Conn Center’s technology helps AliphaJet make advanced renewable drop-in Jet Biofuel
Breakthrough Commercially-Scalable Process Produces Jet Fuels at Costs Competitive to Fossil Fuels
AliphaJet, Inc. announced that the company has successfully licensed and demonstrated a highly cost-effective catalytic method (BoxCar™) for making jet biofuel from renewable products such as plant and animal triglycerides and/or fatty acids.
The catalytic method was developed at the University of Louisville’s Conn Center for Renewable Energy Research by Senior Research Scientist, Paul Ratnasamy, PhD, who patented the process in 2010. The licensing of Dr. Ratnasamy’s process is a major success for the Conn Center, which conducts and facilitates R&D on potentially commercializable renewable energy and energy efficiency technologies.
This technology uses catalytic de-oxygenation process that significantly reduces capital and operating costs because it does not require hydrogen to remove the oxygen from the feedstocks. One method of unlocking hydrocarbons from oils is to add hydrogen to remove the oxygen as water. This method is expensive because it requires large quantities of hydrogen supplied by a refinery, which also makes the fuel production facility location-dependent. This technology named by AliphaJet as BoxCar™ introduces a catalyst to remove the oxygen as CO2. This fundamental change requires almost no hydrogen and allows the facility to be located anywhere. This key technology shift unlocks several areas of capital and processing cost savings compared to competing technologies:
- (a) Processing facilities are less complex, thereby reducing capital costs,
- (b) Zero variable costs for expensive production of hydrogen,
- (c) AliphaJet facilities can be located where the renewable inputs are produced, versus the logistics and transportation costs of dealing with a fossil fuel-based refinery.
The net effect is that AliphaJet’s process offers significant capital expenditure and operating expense advantages over current practices that all require significant quantities of hydrogen.
“Our strategy fundamentally improves the economics of making 100% drop-in renewable jet biofuel,” said Jack Oswald, CEO of AliphaJet. “The breakthrough AliphaJet BoxCar™ catalytic de-oxygenation process removes 100% of the oxygen without the need for aggressive and expensive hydrotreating. Our approach is radically different and unlocks a new industry that can meet the U.S. Navy’s goal of replacing 50% of its liquid fuels with renewables by 2020.”
AliphaJet has successfully produced renewable jet biofuel using both plant-based oils and animal fats such as beef tallow. Samples were tested at Southwest Research Institute and met or exceeded D-1655 requirements including net heat of combustion, freezing point, smoke point and sulfur levels.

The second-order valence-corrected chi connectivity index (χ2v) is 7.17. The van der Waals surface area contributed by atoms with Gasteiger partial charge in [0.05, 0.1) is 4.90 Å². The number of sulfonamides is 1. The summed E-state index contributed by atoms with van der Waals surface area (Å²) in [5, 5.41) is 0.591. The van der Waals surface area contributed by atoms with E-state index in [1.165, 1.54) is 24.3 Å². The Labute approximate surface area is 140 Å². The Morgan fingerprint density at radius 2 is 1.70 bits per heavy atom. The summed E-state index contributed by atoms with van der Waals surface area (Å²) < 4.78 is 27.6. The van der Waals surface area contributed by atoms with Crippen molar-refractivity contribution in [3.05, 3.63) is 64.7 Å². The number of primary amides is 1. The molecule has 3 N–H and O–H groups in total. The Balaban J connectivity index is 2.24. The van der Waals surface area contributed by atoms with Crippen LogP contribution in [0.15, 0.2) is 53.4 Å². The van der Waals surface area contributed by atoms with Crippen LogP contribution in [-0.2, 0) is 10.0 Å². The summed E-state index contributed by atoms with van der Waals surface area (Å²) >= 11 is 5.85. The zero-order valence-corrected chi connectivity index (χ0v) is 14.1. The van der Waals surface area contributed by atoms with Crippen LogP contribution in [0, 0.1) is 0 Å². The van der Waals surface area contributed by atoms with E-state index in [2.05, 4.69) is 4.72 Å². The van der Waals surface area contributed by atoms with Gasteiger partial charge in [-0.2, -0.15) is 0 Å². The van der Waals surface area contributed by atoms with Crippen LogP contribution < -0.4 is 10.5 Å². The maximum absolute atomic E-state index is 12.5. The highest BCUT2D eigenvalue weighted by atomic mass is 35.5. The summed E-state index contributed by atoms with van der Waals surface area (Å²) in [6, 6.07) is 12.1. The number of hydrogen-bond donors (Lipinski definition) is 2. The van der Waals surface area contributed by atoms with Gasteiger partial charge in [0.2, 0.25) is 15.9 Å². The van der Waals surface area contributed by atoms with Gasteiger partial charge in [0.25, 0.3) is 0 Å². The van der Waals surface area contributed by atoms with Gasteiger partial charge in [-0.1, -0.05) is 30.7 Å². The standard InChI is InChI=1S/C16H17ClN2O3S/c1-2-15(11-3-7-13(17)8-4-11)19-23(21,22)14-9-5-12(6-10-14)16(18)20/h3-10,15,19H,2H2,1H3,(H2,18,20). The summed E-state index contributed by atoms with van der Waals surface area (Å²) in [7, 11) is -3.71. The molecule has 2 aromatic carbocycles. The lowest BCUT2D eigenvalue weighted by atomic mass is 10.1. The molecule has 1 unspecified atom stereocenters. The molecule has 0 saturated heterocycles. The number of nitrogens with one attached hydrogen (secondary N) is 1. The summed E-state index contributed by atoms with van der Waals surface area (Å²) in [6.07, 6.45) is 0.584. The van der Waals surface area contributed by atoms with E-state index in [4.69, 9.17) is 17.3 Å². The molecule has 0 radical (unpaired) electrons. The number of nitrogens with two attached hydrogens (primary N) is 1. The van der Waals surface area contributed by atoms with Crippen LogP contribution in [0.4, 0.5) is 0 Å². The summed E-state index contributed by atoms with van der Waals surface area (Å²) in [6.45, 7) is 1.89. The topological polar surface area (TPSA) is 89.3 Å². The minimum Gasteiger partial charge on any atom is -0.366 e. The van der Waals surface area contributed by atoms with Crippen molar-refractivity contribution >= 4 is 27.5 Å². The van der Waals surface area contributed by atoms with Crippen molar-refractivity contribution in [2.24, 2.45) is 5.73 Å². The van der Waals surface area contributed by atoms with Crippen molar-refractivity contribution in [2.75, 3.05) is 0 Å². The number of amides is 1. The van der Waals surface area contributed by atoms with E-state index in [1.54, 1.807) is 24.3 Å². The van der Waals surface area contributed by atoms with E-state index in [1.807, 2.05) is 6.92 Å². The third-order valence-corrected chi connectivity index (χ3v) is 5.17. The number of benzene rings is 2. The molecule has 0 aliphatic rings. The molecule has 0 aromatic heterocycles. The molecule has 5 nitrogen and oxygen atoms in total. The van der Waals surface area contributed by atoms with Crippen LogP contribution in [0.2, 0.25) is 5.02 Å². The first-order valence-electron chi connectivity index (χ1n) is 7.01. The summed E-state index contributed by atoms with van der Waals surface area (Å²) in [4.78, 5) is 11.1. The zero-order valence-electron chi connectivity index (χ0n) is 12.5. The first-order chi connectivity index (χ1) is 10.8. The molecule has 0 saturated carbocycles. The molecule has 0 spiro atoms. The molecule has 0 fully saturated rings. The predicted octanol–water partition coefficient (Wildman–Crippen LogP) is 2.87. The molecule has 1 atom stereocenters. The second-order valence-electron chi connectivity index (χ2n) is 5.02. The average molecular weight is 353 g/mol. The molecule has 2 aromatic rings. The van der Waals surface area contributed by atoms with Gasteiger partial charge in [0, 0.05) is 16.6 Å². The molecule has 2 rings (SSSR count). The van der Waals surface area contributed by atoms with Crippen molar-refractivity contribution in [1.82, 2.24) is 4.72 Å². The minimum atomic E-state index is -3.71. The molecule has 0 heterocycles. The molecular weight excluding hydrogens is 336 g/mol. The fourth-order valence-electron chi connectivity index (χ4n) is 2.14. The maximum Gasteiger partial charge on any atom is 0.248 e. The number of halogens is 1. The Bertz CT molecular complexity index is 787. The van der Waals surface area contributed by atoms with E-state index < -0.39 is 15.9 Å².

The AliphaJet process can also produce renewable drop-in diesel fuel, gasoline and other hydrocarbon molecules usually derived from fossil fuel oil.
Renewable oil feedstocks can be sourced from plants, animal processing or emerging oil production sources such as algae and genetically modified organisms: seeds/vegetables (camelina, pennycress, palm, soy, corn), animal fats (beef, chicken), algae (Sapphire, Solazyme), GMO (Amyris, LS9, Genomatica).
“Renewable jet fuel represents one of the best yet elusive opportunities in the advanced biofuels space,” said Michael McAdams, President of the Advanced Biofuels Association. “AliphaJet is one of the leading companies working in this space with a smart innovative management team that is focused on the target!”
“More than 30,000 jet powered aircraft operated by 2,000 airlines around the world are adding to the carbon footprint at an unprecedented level. Visionaries like Sir Richard Branson have recognized that the only solution to this environmental dilemma is to gradually switch from fossil derived products to biofuels,” notes Oswald.
"Development of this technology and its licensing to Aliphajet advance University of Louisville goals to discover solutions to societal problems and to translate these into commercial practice,” explains Dr. Thomas Starr, Associate Dean for Research in the J.B. Speed School of Engineering at UofL. “This success and other previous innovations in solar energy materials result from UofL's and Speed School's commitment to the Conn Center and from the leadership of Dr. Mahendra Sunkara.”
A 2009 grant from the Kentucky Renewable Energy Consortium (KREC) helped fund Dr. Ratnasamy’s and Dr. Sunkara’s initial research for this innovative biofuel process. “KREC is proud to have helped fund this kind of cutting-edge, commercially viable research through its competitive grants program,” noted Cam Metcalf, Executive Director of the Kentucky Pollution Prevention Center (KPPC) at the J.B. Speed School of Engineering. KPPC administers the KREC grants program.
AliphaJet is a collaborative venture between SynGest Inc. and Unitel Technologies, Inc. The development of the AliphaJet process was led by Dr. Ravi Randhava in collaboration with Dr. Paul Ratnasamy at the University of Louisville’s Conn Center for Renewable Energy Research.
The Conn Center was established in 2009 in response to the Commonwealth of Kentucky’s mandate to develop a renewable energy research center. With a pledge from alumni Hank and Rebecca Conn, the University of Louisville has committed to establish the necessary translational research facilities, i.e., precommercial prototyping manufacturing R&D facilities in solar, biofuels, energy storage, energy efficiency, and advanced energy materials, to address grand challenges in renewable energy conversion and storage.